Let’s hand more power to the executive branch because lord knows POTUS options are soooo limited by that quaint and obsolete document, the U.S. Constitution.

      Other sections of the proposal include a federal certification program for “cybersecurity professionals,” and a requirement that certain computer systems and networks in the private sector be managed by people who have been awarded that license.

      Because nothing says professional competence like a government license. Were this piece of shit legislation to pass, I confidently predict bureaucratic sinecures for hundreds, if not thousands, of useless buffoons so far behind the learning curve that any attempts to do their jobs will only hinder internet development and security.

      They’re not much happier about a revised version that aides to Sen. Jay Rockefeller, a West Virginia Democrat, have spent months drafting behind closed doors.

      Rockefeller, Kennedy, what’s the difference? Were American voters ever to correct thier rectal/cranial inversion problem political families such as these would all be unceremoniously shown the door. It won’t happen, but I can dreram about the end of the political class in this country.

    9. #9 |  Boyd Durkin | 

      Diane Watson also credits Mussolini with trains running on time, Pol Pot with having “focus”, and the real Count Dracula with knowing how to make a point.

    10. #10 |  Dave Krueger | 

      I can’t believe they’re allowed to show those pictures of the stairs. Stairs that don’t conform to the building code are fine for the ruling class, but they are illegal for the peasantry and these pictures serve no purpose than to unnecessarily incite inappropriate copy-cat creativity among those least equipped to handle it.

      While we all value free expression, everyone knows that with freedom comes responsibility. If average middle class families, aroused by these examples of architectural excess, decide to build stairs like that in their homes, innocent children would be put at risk and the government would have no choice but to remove the children from the home and prosecute the parents for endangerment.

      Free expression that promotes disrespect for government rules among the very class of citizenry that those rules are specifically designed to protect is sedition and should be harshly punished.

      As Thomas Jefferson said, “In a conflict between expression and the code, expression must yield.”

    11. #11 |  Marty | 

      Diane Watson is so dumb it’s scary. But, she’s not alone… My 14 year old daughter just started hs- so far, her history teacher has insulted atheists, said the US is a ‘direct democracy and always has been’, and credited Aristotle with the Socratic system of debate. It’ll be a long year for her if she argues every stupid thing he pushes on to the class, but she doesn’t want to just sit there on her hands (as she’s done so far…).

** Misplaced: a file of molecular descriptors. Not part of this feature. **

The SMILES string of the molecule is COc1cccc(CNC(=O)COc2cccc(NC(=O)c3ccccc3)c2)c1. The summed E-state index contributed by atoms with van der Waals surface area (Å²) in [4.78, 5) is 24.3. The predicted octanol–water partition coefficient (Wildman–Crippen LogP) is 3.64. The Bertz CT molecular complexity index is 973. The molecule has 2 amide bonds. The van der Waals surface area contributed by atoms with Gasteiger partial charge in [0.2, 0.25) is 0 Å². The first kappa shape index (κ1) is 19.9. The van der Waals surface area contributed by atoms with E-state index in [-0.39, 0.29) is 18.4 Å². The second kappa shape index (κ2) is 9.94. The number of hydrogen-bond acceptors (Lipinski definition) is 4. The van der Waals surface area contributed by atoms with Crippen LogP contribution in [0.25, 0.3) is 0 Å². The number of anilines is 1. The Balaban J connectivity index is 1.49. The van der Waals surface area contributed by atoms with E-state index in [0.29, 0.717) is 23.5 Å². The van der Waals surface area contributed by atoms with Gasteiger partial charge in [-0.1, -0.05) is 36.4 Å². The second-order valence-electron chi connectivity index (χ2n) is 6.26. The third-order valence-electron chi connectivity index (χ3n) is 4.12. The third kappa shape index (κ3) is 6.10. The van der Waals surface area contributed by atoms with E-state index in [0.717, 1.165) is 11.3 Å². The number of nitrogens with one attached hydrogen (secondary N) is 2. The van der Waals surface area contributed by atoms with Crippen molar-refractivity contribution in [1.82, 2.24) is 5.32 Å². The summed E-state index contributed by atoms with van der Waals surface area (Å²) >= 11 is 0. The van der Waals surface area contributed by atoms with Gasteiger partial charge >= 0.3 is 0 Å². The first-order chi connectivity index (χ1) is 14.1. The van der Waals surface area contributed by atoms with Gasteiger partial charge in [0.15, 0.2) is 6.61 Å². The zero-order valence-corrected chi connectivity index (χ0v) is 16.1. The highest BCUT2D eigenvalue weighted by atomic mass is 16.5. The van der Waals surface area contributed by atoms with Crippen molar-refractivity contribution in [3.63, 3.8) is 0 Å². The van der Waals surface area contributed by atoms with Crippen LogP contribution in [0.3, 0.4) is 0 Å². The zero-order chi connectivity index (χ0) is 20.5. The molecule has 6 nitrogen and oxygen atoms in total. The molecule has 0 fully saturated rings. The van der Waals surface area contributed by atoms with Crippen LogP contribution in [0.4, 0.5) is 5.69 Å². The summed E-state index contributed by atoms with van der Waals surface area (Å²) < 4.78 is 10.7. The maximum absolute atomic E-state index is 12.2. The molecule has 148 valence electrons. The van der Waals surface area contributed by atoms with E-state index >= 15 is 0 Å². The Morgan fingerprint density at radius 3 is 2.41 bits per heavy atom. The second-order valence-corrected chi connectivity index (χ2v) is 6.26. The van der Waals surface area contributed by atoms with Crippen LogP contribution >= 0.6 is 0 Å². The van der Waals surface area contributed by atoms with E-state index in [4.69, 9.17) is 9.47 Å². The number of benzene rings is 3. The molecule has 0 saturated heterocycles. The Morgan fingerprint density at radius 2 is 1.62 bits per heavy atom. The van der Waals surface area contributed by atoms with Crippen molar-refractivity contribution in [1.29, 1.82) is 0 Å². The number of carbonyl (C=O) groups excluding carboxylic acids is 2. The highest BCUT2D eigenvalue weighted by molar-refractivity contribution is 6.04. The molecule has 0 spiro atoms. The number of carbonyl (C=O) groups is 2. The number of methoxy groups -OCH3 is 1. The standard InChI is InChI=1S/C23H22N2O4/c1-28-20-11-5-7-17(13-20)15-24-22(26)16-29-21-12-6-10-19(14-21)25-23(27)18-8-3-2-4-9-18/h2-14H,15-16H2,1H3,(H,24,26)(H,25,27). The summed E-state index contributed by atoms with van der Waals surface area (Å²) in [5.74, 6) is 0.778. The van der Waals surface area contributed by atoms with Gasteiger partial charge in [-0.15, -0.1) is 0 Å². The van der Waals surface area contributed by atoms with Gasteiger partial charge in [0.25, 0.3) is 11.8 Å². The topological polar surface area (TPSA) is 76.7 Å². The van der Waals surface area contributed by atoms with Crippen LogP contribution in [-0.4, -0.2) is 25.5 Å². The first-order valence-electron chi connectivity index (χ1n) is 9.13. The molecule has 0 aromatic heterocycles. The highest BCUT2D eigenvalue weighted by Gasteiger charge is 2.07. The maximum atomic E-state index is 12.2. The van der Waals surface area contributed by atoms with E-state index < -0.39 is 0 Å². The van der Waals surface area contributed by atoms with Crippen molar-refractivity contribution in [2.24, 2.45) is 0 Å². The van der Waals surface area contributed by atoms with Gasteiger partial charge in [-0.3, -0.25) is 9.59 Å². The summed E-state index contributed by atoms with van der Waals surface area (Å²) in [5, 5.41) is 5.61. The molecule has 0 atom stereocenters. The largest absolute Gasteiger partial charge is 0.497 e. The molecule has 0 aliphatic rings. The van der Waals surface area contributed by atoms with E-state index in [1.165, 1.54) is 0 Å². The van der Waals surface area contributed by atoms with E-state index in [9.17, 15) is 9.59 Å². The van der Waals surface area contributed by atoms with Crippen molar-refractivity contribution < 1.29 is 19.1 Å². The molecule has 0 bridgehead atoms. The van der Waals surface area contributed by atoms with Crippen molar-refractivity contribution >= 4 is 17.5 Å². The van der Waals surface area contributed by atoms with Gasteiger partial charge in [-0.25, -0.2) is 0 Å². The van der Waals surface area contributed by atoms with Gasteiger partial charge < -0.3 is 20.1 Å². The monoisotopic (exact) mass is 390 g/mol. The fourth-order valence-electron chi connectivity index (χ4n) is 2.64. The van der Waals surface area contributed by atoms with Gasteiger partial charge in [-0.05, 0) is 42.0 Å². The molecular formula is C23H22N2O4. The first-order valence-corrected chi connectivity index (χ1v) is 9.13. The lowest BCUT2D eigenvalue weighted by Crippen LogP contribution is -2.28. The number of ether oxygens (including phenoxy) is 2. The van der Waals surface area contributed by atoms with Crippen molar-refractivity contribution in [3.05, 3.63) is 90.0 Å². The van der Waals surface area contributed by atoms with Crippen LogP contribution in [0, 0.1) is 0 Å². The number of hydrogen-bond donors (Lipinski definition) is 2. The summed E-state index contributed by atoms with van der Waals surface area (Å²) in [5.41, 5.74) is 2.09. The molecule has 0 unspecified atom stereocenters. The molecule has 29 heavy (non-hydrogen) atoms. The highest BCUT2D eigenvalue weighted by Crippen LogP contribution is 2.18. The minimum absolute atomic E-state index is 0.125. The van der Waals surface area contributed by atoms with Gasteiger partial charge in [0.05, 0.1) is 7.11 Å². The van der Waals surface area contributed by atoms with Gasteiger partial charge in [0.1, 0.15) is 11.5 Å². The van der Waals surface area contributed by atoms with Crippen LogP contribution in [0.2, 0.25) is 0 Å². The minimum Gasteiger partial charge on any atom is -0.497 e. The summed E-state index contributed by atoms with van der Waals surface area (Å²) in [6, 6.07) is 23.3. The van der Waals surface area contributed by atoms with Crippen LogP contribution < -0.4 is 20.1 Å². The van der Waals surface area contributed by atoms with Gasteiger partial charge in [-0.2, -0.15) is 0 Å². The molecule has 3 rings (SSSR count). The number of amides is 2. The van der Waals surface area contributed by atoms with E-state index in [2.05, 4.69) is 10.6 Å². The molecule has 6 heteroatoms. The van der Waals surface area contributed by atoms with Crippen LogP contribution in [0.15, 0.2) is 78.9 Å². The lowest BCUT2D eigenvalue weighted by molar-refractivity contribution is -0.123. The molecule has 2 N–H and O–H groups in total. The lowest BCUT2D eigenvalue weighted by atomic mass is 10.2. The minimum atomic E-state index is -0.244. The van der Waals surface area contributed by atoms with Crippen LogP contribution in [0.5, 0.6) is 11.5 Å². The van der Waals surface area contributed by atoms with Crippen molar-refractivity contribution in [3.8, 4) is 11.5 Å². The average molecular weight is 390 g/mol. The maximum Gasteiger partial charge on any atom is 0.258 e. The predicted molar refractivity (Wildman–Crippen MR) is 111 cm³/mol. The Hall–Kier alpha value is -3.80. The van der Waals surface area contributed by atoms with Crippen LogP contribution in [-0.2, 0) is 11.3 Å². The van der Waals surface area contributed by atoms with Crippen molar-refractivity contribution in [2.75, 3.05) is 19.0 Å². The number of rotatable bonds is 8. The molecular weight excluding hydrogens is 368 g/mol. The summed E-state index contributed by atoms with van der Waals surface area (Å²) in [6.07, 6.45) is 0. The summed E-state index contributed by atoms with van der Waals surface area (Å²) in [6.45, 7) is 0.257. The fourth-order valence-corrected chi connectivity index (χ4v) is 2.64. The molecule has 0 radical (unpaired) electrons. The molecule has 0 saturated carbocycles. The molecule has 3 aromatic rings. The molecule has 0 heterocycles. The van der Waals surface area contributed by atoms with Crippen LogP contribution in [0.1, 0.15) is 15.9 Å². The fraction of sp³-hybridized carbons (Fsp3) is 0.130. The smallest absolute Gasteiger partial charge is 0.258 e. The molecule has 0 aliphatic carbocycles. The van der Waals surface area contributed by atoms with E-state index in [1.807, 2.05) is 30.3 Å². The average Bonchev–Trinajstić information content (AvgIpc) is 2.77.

If this keeps up, I’ll have to at least write a letter…

      Idiots just drain everyone’s energy.

    12. #12 |  Marty | 

      ‘As Thomas Jefferson said, “In a conflict between expression and the code, expression must yield.”’

      Funniest thing this week! maybe my daughter’s social studies teacher will read it and pass it along as gospel…

    13. #13 |  J sub D | 

      Thanks for the stairs link. Beautiful, clever or just plain weird, those are interesting takes on how to change levels.

    14. #14 |  J sub D | 

      I downclicked Aresen on comment #1 when I meant to upclick.
      Please mentally add two to the comment.

      Yes, I’m an internet idiot.

    15. #15 |  Cynical in CA | 

      “Rep. Diane Watson (D-Calif.) celebrates a murdering tyrant.”

      Didn’t click on the link, but I’m guessing you’re not referring to a U.S. President. I could be wrong.

    16. #16 |  Cynical in CA | 

      Clicked on the link. Wasn’t wrong after all.

    17. #17 |  perlhaqr | 

      So, regarding the border laptop searches, I’m curious if the people executing these searches have the “right” to flip through physical paper documents in briefcases that are carried across the border like that.

      If they aren’t allowed to randomly search actual papers when they cross the border, but are claiming the right to search electronic papers, I suspect this will eventually go the same way the old cipherpunks exported cryptographic software: By printing it. Eventually a judge was forced to rule that if the first amendment protections on speech applied to computer code written on paper, it must also apply to computer code in electronic format. I can see a similar ruling about 4th amendment protections of one’s papers in both physical and electronic format.

    18. #18 |  cleavingSpace | 

      “Senate bill would give president the power to seize private networks after declaring a “cybersecurity emergency.”

      Ripped straight from Drudge Report’s fearmongering headlines. OMG teh government is going to control teh intertubes!11, LOL.

    19. #19 |  Tokin42 |